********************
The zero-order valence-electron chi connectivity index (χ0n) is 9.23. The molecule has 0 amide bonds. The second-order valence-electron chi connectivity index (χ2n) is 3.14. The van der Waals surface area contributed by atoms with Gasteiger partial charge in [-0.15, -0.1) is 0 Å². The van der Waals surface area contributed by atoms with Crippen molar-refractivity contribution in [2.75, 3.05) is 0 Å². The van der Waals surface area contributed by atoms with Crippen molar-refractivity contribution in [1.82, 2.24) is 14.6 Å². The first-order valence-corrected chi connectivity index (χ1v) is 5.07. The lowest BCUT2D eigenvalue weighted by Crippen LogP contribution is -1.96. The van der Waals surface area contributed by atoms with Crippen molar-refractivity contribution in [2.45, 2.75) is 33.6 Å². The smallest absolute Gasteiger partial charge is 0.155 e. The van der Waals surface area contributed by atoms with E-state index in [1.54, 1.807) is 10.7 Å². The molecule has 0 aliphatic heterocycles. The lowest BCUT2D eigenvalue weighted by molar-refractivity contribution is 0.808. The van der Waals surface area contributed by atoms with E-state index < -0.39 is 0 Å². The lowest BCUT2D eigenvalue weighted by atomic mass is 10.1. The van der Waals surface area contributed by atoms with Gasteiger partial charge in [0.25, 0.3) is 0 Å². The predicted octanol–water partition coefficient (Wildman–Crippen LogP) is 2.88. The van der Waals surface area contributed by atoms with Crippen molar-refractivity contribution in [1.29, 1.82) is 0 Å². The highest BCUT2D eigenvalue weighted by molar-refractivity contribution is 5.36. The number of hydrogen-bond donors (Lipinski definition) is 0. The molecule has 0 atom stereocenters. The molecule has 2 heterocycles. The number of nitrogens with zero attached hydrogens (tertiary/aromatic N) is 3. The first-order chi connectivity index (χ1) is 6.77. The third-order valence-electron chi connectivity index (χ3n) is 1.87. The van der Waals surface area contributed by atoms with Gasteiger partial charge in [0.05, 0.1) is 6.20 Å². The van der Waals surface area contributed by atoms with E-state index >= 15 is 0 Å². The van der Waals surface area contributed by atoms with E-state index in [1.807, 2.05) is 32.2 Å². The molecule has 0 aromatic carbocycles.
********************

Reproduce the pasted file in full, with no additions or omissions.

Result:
The zero-order valence-electron chi connectivity index (χ0n) is 9.23. The molecule has 0 amide bonds. The second-order valence-electron chi connectivity index (χ2n) is 3.14. The van der Waals surface area contributed by atoms with Gasteiger partial charge in [-0.15, -0.1) is 0 Å². The van der Waals surface area contributed by atoms with Crippen molar-refractivity contribution in [2.75, 3.05) is 0 Å². The van der Waals surface area contributed by atoms with Crippen molar-refractivity contribution in [1.82, 2.24) is 14.6 Å². The first-order valence-corrected chi connectivity index (χ1v) is 5.07. The lowest BCUT2D eigenvalue weighted by Crippen LogP contribution is -1.96. The van der Waals surface area contributed by atoms with Crippen molar-refractivity contribution in [2.45, 2.75) is 33.6 Å². The smallest absolute Gasteiger partial charge is 0.155 e. The van der Waals surface area contributed by atoms with E-state index in [1.54, 1.807) is 10.7 Å². The molecule has 0 aliphatic heterocycles. The lowest BCUT2D eigenvalue weighted by molar-refractivity contribution is 0.808. The van der Waals surface area contributed by atoms with E-state index < -0.39 is 0 Å². The lowest BCUT2D eigenvalue weighted by atomic mass is 10.1. The van der Waals surface area contributed by atoms with Gasteiger partial charge in [0.25, 0.3) is 0 Å². The predicted octanol–water partition coefficient (Wildman–Crippen LogP) is 2.88. The van der Waals surface area contributed by atoms with Crippen molar-refractivity contribution in [1.29, 1.82) is 0 Å². The highest BCUT2D eigenvalue weighted by molar-refractivity contribution is 5.36. The number of hydrogen-bond donors (Lipinski definition) is 0. The molecule has 0 atom stereocenters. The molecule has 2 heterocycles. The number of nitrogens with zero attached hydrogens (tertiary/aromatic N) is 3. The first-order chi connectivity index (χ1) is 6.77. The third-order valence-electron chi connectivity index (χ3n) is 1.87. The van der Waals surface area contributed by atoms with Gasteiger partial charge in [0.05, 0.1) is 6.20 Å². The van der Waals surface area contributed by atoms with E-state index >= 15 is 0 Å². The van der Waals surface area contributed by atoms with E-state index in [1.807, 2.05) is 32.2 Å². The molecule has 0 aromatic carbocycles.